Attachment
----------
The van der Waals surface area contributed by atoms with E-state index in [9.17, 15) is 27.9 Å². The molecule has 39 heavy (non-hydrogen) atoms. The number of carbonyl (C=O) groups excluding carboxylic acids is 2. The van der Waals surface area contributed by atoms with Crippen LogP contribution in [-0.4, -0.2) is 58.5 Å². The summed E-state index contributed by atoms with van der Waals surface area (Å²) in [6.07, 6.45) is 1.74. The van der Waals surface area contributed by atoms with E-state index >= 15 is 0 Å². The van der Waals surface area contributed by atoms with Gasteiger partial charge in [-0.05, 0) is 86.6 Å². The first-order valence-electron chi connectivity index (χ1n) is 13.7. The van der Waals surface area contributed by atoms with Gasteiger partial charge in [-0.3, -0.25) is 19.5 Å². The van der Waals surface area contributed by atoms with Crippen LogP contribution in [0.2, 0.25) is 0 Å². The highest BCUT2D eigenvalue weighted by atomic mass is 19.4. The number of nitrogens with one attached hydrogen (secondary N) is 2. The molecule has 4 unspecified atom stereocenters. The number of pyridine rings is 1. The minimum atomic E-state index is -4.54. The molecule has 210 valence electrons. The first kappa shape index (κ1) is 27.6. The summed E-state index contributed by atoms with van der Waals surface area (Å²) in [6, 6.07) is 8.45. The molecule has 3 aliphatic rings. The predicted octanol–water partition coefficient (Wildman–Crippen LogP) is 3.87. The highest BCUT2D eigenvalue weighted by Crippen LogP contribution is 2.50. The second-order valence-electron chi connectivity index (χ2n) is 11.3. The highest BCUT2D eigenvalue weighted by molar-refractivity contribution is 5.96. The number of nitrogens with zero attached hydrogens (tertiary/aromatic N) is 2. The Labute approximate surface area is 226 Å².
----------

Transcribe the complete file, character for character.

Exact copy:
The van der Waals surface area contributed by atoms with E-state index in [9.17, 15) is 27.9 Å². The molecule has 39 heavy (non-hydrogen) atoms. The number of carbonyl (C=O) groups excluding carboxylic acids is 2. The van der Waals surface area contributed by atoms with Crippen LogP contribution in [-0.4, -0.2) is 58.5 Å². The summed E-state index contributed by atoms with van der Waals surface area (Å²) in [6.07, 6.45) is 1.74. The van der Waals surface area contributed by atoms with E-state index >= 15 is 0 Å². The van der Waals surface area contributed by atoms with Gasteiger partial charge in [-0.05, 0) is 86.6 Å². The first-order valence-electron chi connectivity index (χ1n) is 13.7. The van der Waals surface area contributed by atoms with Gasteiger partial charge in [-0.3, -0.25) is 19.5 Å². The van der Waals surface area contributed by atoms with Crippen LogP contribution in [0.2, 0.25) is 0 Å². The highest BCUT2D eigenvalue weighted by atomic mass is 19.4. The number of nitrogens with one attached hydrogen (secondary N) is 2. The molecule has 4 unspecified atom stereocenters. The number of pyridine rings is 1. The minimum atomic E-state index is -4.54. The molecule has 210 valence electrons. The first kappa shape index (κ1) is 27.6. The summed E-state index contributed by atoms with van der Waals surface area (Å²) in [6, 6.07) is 8.45. The molecule has 3 aliphatic rings. The predicted octanol–water partition coefficient (Wildman–Crippen LogP) is 3.87. The highest BCUT2D eigenvalue weighted by Crippen LogP contribution is 2.50. The second-order valence-electron chi connectivity index (χ2n) is 11.3. The highest BCUT2D eigenvalue weighted by molar-refractivity contribution is 5.96. The number of nitrogens with zero attached hydrogens (tertiary/aromatic N) is 2. The Labute approximate surface area is 226 Å².